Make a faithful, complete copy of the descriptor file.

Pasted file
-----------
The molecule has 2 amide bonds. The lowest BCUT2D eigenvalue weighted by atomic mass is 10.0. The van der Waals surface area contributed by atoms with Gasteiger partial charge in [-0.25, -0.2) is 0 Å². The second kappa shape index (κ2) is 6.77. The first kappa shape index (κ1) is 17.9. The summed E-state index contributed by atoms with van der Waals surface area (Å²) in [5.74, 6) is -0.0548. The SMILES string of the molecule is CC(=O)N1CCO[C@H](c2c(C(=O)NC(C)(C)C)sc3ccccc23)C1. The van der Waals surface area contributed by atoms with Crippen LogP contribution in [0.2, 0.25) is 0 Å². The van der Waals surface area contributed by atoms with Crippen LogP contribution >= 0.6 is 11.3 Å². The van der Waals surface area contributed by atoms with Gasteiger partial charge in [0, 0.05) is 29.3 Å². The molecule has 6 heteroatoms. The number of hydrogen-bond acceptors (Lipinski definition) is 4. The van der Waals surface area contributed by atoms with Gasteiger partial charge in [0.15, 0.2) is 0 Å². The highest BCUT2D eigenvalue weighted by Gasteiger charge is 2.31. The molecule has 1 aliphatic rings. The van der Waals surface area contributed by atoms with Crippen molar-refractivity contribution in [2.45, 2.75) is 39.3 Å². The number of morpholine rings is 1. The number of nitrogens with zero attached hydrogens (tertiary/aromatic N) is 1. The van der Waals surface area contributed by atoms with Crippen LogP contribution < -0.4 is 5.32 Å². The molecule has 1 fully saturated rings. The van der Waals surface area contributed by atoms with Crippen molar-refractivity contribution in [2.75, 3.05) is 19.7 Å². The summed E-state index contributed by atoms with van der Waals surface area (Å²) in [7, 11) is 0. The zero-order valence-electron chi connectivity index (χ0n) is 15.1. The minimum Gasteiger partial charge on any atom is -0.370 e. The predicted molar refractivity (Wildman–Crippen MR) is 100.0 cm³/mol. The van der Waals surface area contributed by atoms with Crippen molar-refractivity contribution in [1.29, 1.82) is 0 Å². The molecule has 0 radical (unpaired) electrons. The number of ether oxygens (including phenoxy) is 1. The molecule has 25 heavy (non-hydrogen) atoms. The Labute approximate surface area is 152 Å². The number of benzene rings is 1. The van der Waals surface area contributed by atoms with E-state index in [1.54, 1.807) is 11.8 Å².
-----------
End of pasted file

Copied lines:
The molecule has 2 amide bonds. The lowest BCUT2D eigenvalue weighted by atomic mass is 10.0. The van der Waals surface area contributed by atoms with Gasteiger partial charge in [-0.25, -0.2) is 0 Å². The second kappa shape index (κ2) is 6.77. The first kappa shape index (κ1) is 17.9. The summed E-state index contributed by atoms with van der Waals surface area (Å²) in [5.74, 6) is -0.0548. The SMILES string of the molecule is CC(=O)N1CCO[C@H](c2c(C(=O)NC(C)(C)C)sc3ccccc23)C1. The van der Waals surface area contributed by atoms with Crippen LogP contribution in [0.2, 0.25) is 0 Å². The van der Waals surface area contributed by atoms with Crippen LogP contribution >= 0.6 is 11.3 Å². The van der Waals surface area contributed by atoms with Gasteiger partial charge in [0, 0.05) is 29.3 Å². The molecule has 6 heteroatoms. The number of hydrogen-bond acceptors (Lipinski definition) is 4. The van der Waals surface area contributed by atoms with Gasteiger partial charge in [0.15, 0.2) is 0 Å². The highest BCUT2D eigenvalue weighted by Gasteiger charge is 2.31. The molecule has 1 aliphatic rings. The van der Waals surface area contributed by atoms with Crippen molar-refractivity contribution in [2.45, 2.75) is 39.3 Å². The number of morpholine rings is 1. The number of nitrogens with zero attached hydrogens (tertiary/aromatic N) is 1. The van der Waals surface area contributed by atoms with Crippen LogP contribution < -0.4 is 5.32 Å². The molecule has 1 fully saturated rings. The van der Waals surface area contributed by atoms with Crippen molar-refractivity contribution in [2.75, 3.05) is 19.7 Å². The summed E-state index contributed by atoms with van der Waals surface area (Å²) in [7, 11) is 0. The zero-order valence-electron chi connectivity index (χ0n) is 15.1. The minimum Gasteiger partial charge on any atom is -0.370 e. The predicted molar refractivity (Wildman–Crippen MR) is 100.0 cm³/mol. The van der Waals surface area contributed by atoms with Crippen molar-refractivity contribution in [1.29, 1.82) is 0 Å². The molecule has 0 radical (unpaired) electrons. The number of ether oxygens (including phenoxy) is 1. The molecule has 25 heavy (non-hydrogen) atoms. The Labute approximate surface area is 152 Å². The number of benzene rings is 1. The van der Waals surface area contributed by atoms with E-state index in [1.54, 1.807) is 11.8 Å².